Cyril Jones - Piano Tuner, Restorer and Master Craftsman

Highly Commended - 2012 Bryan Kelleher Literary Award

In our travels around this vast country, one of the greatest pleasures has been the characters we've met. We encountered one such man in Cobar, western New South Wales. He was one of that rare breed of craftsmen whose work merited appreciation and admiration. Twenty years later we had the opportunity to meet him again, shortly before he died - still working at the craft he loved. With his kind permission, this poem tells the story our our first encounter, and is my tribute to Cyril Jones, piano man.

Piano Man
(c) Shelley Hansen 2012

It was just a small town, framed by hills red and brown
where our Outback Adventure had led,
and we thought that we might make a stop for the night
at a caravan park up ahead.
We'd no sooner turned in to escape from the din,
parked our camper beneath shady trees,
when a lively old man crawled right under our van
and said, "I used to own one of these!"

In the heartiest tones, he said, "I'm Cyril Jones
and I travel all over this land,
and this town of Cobar is the best base by far.
Come! I'll show you and you'll understand."
So he forged on ahead till we came to a shed,
and he threw the door open with pride
as we stopped and we gazed (we were simply amazed)
at the treasures residing inside.

Pianolas in parts spoke at once of the arts
of a craftsman adept at his trade,
and for many a year a distinguished career
right across this vast country he'd made.
He'd established his worth from Coffs Harbour to Perth -
a piano restorer of note.
He was often a guest at the stations out west -
didn't matter how far or remote.

And he told us right there of his great love affair
with pianos. "I would be remiss
every once in a while," added he with a smile,
"not to take on a project like this."
And the task, we were told, was restoring an old
pianola - the third he had done
for a man of renown who resided in town.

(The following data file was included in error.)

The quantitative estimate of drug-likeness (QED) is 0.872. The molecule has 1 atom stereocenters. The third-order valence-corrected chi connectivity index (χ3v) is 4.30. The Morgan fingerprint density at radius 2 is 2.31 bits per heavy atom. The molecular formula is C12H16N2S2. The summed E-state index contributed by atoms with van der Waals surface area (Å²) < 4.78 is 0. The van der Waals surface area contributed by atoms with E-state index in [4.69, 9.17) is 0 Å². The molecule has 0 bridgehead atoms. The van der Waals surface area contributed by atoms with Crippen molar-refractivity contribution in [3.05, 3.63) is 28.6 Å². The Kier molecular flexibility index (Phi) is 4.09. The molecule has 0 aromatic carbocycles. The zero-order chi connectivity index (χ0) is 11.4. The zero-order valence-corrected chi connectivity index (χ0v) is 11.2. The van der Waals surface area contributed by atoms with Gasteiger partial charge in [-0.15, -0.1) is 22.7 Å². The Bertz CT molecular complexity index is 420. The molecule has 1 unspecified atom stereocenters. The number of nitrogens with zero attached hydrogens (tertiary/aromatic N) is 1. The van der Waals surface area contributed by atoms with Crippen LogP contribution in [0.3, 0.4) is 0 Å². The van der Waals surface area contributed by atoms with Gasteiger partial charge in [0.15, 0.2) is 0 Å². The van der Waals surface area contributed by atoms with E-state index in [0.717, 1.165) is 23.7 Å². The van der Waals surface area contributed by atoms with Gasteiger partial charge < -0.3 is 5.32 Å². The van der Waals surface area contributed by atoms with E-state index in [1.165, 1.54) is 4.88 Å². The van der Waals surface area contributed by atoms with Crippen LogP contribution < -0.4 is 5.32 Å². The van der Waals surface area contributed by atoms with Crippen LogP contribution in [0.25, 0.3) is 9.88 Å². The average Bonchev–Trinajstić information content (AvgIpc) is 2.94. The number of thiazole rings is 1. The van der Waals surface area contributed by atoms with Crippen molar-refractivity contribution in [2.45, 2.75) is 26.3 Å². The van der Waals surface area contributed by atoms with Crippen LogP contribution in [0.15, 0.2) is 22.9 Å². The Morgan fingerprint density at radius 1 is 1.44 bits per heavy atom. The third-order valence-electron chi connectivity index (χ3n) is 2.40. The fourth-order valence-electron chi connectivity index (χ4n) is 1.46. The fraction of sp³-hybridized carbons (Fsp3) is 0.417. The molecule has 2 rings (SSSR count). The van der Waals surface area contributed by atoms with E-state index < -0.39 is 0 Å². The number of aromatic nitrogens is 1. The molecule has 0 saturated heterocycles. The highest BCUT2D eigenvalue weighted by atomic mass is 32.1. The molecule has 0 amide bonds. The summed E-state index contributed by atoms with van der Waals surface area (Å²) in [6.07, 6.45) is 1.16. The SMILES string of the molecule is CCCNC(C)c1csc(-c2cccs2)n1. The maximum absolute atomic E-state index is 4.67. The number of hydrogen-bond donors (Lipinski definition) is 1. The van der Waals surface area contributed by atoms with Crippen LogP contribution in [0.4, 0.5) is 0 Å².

Then he showed us how he had begun.

With the greatest of care he had sourced every spare
small component he had to replace.
And he said, "I've got tales of the strangest of sales,
buying bits that I've needed to trace.
I have made many trips to find leather for strips,
and it's harder than ever before,
but the softest and best of the samples I test
comes from coats in the second-hand store!"

For my husband and me, it was easy to see
this man's talent was something quite rare,
and the work he had done, which was second to none,
bore the hallmarks of love and of care.
I have often been sure a piano is more
than a jumble of black and white keys -
as he tightened each string, you could hear its voice sing
carried out on the afternoon breeze.

He said, "Come if you can, and I'll show you my van -
it's more useful than modern-day stuff,
for it has to survive on the roads that I drive,
some of which are incredibly rough!"
and we had to applaud the old van he'd restored -
it was retro in colour and style ...
quite a functional home for a man on the roam,
tough and durable - mile after mile.

Then he said, "I began to get all spick and span
and I've got to get finished, real quick,
to be right for the wife, or I'll sure be in strife
when she visits - she's just a young chick!"
He'd established a store on the easternmost shore
and he still had connections in Perth,
and he owned a big boat, which he maintained afloat
in the north, where he rented a berth.

He could not settle down, wouldn't live in a town,
for the call of the road was too strong.
An Australian son, if there ever was one!
This is where he will always belong.
But it pains me to say we're approaching the day
when the travelling trades won't survive.
Will they vanish at last to be lost in the past?
Or will we keep their legend alive?

Now the time has moved on, several seasons have gone,
and I wonder what happened to him.
Does he still hit the track to traverse the Outback?
Does he still have his vigour and vim?
I would like to suppose he will be one of those
who will travel the road to the end,
for we'll never forget that grand day when we met
Cyril Jones - the piano's best friend!

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